Source: Elizabeth Doughman, Editor-in-Chief, ALN Magazine

The Ebola virus remains viable for at least seven days after death in non-human primates. A new study, published inEmerging Infectious Diseases, suggests that Ebola transmission from deceased individuals may be possible for an extended period of time after death, underscoring the importance of using safe practices for handling corpses.

The study was conducted by testing and sampling the body surfaces and tissues of five deceased macaques used as controls in Ebola virus studies that were euthanized after showing signs of the disease, according to this press release on the NIH website. To assess the stability of the virus post-mortem, the scientists, from the NIH’s National Institute of Allergy and Infectious Diseases, placed the bodies in a chamber that mimicked hot and humid West African environmental conditions. The scientists regularly sampled tissues from four internal organs and sampled seven different body surfaces for the presence of live Ebola virus and viral RNA.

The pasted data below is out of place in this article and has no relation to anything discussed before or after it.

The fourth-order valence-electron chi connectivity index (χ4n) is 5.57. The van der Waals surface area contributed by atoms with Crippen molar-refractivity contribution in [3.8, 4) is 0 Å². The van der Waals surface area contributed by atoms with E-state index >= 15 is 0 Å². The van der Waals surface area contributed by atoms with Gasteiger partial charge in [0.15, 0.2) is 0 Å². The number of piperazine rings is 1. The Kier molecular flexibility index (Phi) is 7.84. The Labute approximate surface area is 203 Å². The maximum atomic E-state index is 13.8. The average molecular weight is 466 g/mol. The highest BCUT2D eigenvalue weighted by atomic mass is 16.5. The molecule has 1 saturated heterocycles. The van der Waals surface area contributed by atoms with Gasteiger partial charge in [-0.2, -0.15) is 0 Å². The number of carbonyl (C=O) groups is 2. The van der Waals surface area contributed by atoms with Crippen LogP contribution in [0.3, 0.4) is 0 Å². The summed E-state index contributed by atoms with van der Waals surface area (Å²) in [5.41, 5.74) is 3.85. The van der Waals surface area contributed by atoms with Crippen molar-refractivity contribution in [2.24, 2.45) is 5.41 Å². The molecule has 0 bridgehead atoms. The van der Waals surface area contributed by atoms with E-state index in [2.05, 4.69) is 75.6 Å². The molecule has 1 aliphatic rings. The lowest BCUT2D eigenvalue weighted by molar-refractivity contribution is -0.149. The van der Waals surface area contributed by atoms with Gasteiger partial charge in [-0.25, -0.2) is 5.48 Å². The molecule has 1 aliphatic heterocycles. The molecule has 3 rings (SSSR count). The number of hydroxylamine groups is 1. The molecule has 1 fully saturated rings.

The results were astounding. Live virus was detectable in surface swabs up to seven days after death and in the tissue samples up to to three days post-mortem. Viral RNA was detectable in several swab and tissue types for up to 10 weeks.

“Our process for this study was two-fold,” Joe Prescott, Ph.D., lead author of the study and research fellow in the Virus Ecology Unit at Rocky Mountain Laboratories told Bioscience Technology’s sister website ALN exclusively. “There are two issues at place here. The first is diagnostics. If you come across a dead body and you swab it, can you tell if they had Ebola? Now we can more effectively diagnose if someone had Ebola, even after they died.”

The second issue is contamination. “We now better understand that almost all surfaces can potentially be contaminated post-mortem. Because of this, we can now work towards setting forward better guidelines to prevent infection based on contact with Ebola victims,” Prescott said.

The scientists believe these findings are likely to be consistent for non-human primates such as gorillas and monkeys. In fact, they designed the study to test animals found dead in the wild, but shifted the timing and emphasis to human implications related to the ongoing West Africa Ebola outbreak.

Next, the scientists are working on testing to see how long the virus remains present on other objects. “We plan on testing for viral stability on fomites, water, and other surfaces, such as gloves and tyvek suits,” Prescott added.